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The Parliamentary Under-Secretary of State, Department for the Environment, Food and Rural Affairs (Lord Whitty): The current epidemic has been caused by a specific strain of the foot and mouth virus (PanAsian Strain O) which has occurred in a number of countries around the world. The precise means of the introduction of the virus into Great Britain is unknown and the subject of continuing investigations, but is most likely to have been introduced in imported meat or meat products.

Lord Greaves asked Her Majesty's Government:

    What is their latest information on the relative importance of the mechanisms for the spread of foot and mouth disease and in particular spreading by the wind, movements of vehicles and machinery, farm workers and itinerant contract workers, wild animals, and recreational walkers on footpaths and in open country.[HL82]

Lord Whitty: Each infected premises is subject to epidemiological investigations to determine the source of infection and therefore the most likely means of transmission. The results of these investigations on the first 1,706 infected premises are given in the following table:

Number of casesPercentage of cases
Dairy tanker5<1%
Infected animals845%
Local spread1,38181%
Other fomite(2)91%
Under investigation1428%


(1) Cases infected by windborne spread from infected pigs.

(2) A fomite is defined as any inanimate object capable of carrying the virus.

Windborne spread has not been a feature of the current epidemic because only 10 pig herds have become affected so far. Pigs are the major source of virus for windborne spread because of the relatively large excretion of virus from their respiratory tracts, as compared to that from cattle, sheep and goats.

Local spread is the attributed source of infection when infected premises are within 3km of another infected premises and there are a number of possible sources such as farm machinery and vehicles, contaminated roads, feed lorries and local aerosol transmission. The last of these is impossible to attribute specifically to individual infected premises as it cannot be distinguished from other means of local spread.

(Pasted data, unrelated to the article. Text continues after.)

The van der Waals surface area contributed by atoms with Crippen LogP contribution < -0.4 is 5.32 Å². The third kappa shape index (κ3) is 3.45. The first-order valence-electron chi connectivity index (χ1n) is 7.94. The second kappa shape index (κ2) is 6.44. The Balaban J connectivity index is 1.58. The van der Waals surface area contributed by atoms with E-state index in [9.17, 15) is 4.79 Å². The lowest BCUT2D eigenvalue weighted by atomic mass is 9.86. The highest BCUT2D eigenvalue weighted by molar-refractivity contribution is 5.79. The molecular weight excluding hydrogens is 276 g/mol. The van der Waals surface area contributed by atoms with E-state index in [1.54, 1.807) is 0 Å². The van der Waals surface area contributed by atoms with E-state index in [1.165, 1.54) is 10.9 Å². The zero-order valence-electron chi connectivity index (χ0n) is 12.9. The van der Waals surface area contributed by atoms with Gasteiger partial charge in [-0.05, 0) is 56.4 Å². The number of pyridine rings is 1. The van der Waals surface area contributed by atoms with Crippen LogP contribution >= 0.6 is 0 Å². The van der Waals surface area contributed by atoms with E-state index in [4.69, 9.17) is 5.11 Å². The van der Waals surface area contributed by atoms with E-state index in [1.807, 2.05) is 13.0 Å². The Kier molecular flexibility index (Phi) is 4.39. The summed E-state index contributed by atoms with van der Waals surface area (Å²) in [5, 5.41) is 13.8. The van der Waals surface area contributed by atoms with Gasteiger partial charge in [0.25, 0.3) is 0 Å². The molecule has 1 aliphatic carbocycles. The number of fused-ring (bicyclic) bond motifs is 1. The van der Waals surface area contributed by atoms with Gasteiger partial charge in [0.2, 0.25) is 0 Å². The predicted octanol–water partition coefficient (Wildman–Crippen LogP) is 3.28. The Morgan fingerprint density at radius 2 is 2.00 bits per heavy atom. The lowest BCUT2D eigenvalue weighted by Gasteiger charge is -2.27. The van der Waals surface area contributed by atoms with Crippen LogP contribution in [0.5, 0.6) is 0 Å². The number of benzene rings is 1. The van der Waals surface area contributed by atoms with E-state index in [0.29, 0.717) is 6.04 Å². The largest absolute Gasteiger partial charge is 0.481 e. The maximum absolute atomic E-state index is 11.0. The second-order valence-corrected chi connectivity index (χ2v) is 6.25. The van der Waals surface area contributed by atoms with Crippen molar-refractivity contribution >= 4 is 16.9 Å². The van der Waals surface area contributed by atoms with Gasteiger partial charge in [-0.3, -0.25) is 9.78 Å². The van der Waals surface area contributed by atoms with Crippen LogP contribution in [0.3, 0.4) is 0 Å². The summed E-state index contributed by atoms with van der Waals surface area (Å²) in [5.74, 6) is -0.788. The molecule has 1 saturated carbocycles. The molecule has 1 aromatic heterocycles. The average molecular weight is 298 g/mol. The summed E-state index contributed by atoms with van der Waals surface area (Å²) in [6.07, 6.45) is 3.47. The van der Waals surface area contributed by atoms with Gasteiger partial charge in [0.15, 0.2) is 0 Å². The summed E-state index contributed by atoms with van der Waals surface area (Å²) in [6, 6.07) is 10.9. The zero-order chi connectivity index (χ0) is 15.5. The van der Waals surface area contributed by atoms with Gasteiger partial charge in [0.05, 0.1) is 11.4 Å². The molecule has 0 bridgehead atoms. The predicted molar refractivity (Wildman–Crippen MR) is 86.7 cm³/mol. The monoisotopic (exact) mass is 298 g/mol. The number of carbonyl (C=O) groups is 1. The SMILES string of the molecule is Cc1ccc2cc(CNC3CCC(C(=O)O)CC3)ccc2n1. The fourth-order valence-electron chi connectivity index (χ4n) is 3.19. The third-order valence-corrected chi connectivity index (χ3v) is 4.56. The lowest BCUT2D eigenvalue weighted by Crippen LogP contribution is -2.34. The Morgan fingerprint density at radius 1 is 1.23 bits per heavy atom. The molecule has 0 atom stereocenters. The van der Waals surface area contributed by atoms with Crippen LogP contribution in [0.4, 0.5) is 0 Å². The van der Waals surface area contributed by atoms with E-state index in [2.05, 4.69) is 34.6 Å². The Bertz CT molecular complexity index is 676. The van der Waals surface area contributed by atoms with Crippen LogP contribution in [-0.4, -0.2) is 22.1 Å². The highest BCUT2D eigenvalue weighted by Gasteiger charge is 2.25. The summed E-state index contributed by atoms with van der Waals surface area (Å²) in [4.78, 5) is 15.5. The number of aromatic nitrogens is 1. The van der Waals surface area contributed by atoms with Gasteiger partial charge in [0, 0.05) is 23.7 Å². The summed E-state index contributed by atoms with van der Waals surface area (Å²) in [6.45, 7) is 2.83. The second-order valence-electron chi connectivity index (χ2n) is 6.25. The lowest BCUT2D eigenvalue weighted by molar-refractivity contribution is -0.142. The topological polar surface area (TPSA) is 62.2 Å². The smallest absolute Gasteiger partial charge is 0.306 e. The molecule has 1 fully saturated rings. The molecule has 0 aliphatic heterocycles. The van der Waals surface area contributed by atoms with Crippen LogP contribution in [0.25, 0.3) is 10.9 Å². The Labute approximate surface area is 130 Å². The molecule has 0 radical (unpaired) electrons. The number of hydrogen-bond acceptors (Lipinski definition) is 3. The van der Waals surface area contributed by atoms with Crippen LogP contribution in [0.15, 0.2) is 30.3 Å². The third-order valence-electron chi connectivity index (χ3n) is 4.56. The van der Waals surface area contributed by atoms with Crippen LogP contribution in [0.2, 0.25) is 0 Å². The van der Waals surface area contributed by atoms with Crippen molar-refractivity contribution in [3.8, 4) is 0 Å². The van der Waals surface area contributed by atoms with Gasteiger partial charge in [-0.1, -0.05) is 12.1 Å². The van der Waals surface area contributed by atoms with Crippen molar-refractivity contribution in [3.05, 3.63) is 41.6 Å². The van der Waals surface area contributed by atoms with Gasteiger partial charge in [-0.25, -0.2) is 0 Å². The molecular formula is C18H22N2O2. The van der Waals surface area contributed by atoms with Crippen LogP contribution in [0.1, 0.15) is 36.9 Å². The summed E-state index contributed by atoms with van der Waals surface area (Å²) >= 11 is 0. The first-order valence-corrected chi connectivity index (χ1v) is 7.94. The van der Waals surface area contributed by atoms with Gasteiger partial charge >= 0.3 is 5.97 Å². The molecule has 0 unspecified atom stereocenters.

Itinerant contract workers have been identified as the most likely source of infection for a number of infected premises associated with personnel in the above table. Wild animals have not been identified to

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be the source of infection for any infected premises. No outbreak has been specifically attributed to recreational walkers. Provided they follow the advice and guidance provided, the risk of spread by walkers is very small.

Lord Greaves asked Her Majesty's Government:

    What is their latest information on the cause of the outbreak of foot and mouth disease in the Craven area of North Yorkshire (the "Settle rectangle"). [HL83]

Lord Whitty: Epidemiological investigations are still in progress as to the source and mechanisms of spread of infection in the Settle/Clitheroe area. Investigations are focusing on the movement of animals, people or vehicles from an infected area as both the source and the mechanism of spread in the area.

Baroness Byford asked Her Majesty's Government:

    Whether the Department for the Environment, Food and Rural Affairs has decided what period must elapse between the last notification of foot and mouth disease in England and Wales and the reopening of the Over Thirty Month Scheme. [HL179]

Lord Whitty: The Over Thirty Month Scheme has been suspended, other than in Northern Ireland and for casualty animals in Great Britian, due to the outbreak of foot and mouth disease. The scheme will be reopened as soon as the processing capacity, which has been diverted to deal with the foot and mouth outbreak, can be made available to the scheme.

Peaches: EU Marketing Standards

Lord Morris of Manchester asked Her Majesty's Government:

    Whether they will seek any change in the European Union directive which states that from 1 July a peach may not be offered for sale unless it has a minimum diameter of 56 mm.[HL158]

Lord Whitty: Officials met representatives of one of the multiple retailers last week to discuss their concerns about the EU marketing standards for peaches and now await their written proposals on amendment of the marketing standards in respect of organic produce. Subject to wider consultation with UK interests, officials stand ready to explore the possibility of changes to the standards with the EU Commission and other member states in the autumn.